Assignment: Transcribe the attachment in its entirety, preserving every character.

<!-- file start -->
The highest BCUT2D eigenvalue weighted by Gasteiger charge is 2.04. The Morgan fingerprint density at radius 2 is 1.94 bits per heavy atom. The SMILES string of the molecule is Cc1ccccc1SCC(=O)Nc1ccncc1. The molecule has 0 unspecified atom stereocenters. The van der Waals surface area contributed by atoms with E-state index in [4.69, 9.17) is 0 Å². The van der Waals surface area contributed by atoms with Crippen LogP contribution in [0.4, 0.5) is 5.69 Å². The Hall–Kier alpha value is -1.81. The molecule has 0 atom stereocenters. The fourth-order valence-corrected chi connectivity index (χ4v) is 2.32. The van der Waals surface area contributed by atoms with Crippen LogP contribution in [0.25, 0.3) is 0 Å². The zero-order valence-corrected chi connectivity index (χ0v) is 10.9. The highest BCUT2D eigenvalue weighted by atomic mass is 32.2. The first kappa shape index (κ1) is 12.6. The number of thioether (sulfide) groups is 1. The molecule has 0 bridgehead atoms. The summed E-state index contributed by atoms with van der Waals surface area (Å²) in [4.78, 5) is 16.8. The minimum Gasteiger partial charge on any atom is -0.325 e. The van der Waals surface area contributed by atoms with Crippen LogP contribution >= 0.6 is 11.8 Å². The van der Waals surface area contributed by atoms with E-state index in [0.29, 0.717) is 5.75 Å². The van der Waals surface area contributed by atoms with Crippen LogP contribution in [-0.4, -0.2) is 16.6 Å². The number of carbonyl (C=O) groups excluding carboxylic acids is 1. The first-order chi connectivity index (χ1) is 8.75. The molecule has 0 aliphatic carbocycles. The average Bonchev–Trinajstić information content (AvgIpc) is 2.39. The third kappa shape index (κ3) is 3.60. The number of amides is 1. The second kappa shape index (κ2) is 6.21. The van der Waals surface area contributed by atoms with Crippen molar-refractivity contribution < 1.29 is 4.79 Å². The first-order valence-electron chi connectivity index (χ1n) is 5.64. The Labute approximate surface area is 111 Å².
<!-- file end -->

The highest BCUT2D eigenvalue weighted by Gasteiger charge is 2.04. The Morgan fingerprint density at radius 2 is 1.94 bits per heavy atom. The SMILES string of the molecule is Cc1ccccc1SCC(=O)Nc1ccncc1. The molecule has 0 unspecified atom stereocenters. The van der Waals surface area contributed by atoms with E-state index in [4.69, 9.17) is 0 Å². The van der Waals surface area contributed by atoms with Crippen LogP contribution in [0.4, 0.5) is 5.69 Å². The Hall–Kier alpha value is -1.81. The molecule has 0 atom stereocenters. The fourth-order valence-corrected chi connectivity index (χ4v) is 2.32. The van der Waals surface area contributed by atoms with Crippen LogP contribution in [0.25, 0.3) is 0 Å². The zero-order valence-corrected chi connectivity index (χ0v) is 10.9. The highest BCUT2D eigenvalue weighted by atomic mass is 32.2. The first kappa shape index (κ1) is 12.6. The number of thioether (sulfide) groups is 1. The molecule has 0 bridgehead atoms. The summed E-state index contributed by atoms with van der Waals surface area (Å²) in [4.78, 5) is 16.8. The minimum Gasteiger partial charge on any atom is -0.325 e. The van der Waals surface area contributed by atoms with Crippen LogP contribution >= 0.6 is 11.8 Å². The van der Waals surface area contributed by atoms with E-state index in [0.29, 0.717) is 5.75 Å². The van der Waals surface area contributed by atoms with Crippen LogP contribution in [-0.4, -0.2) is 16.6 Å². The number of carbonyl (C=O) groups excluding carboxylic acids is 1. The first-order chi connectivity index (χ1) is 8.75. The molecule has 0 aliphatic carbocycles. The average Bonchev–Trinajstić information content (AvgIpc) is 2.39. The third kappa shape index (κ3) is 3.60. The number of amides is 1. The second kappa shape index (κ2) is 6.21. The van der Waals surface area contributed by atoms with Crippen molar-refractivity contribution < 1.29 is 4.79 Å². The first-order valence-electron chi connectivity index (χ1n) is 5.64. The Labute approximate surface area is 111 Å².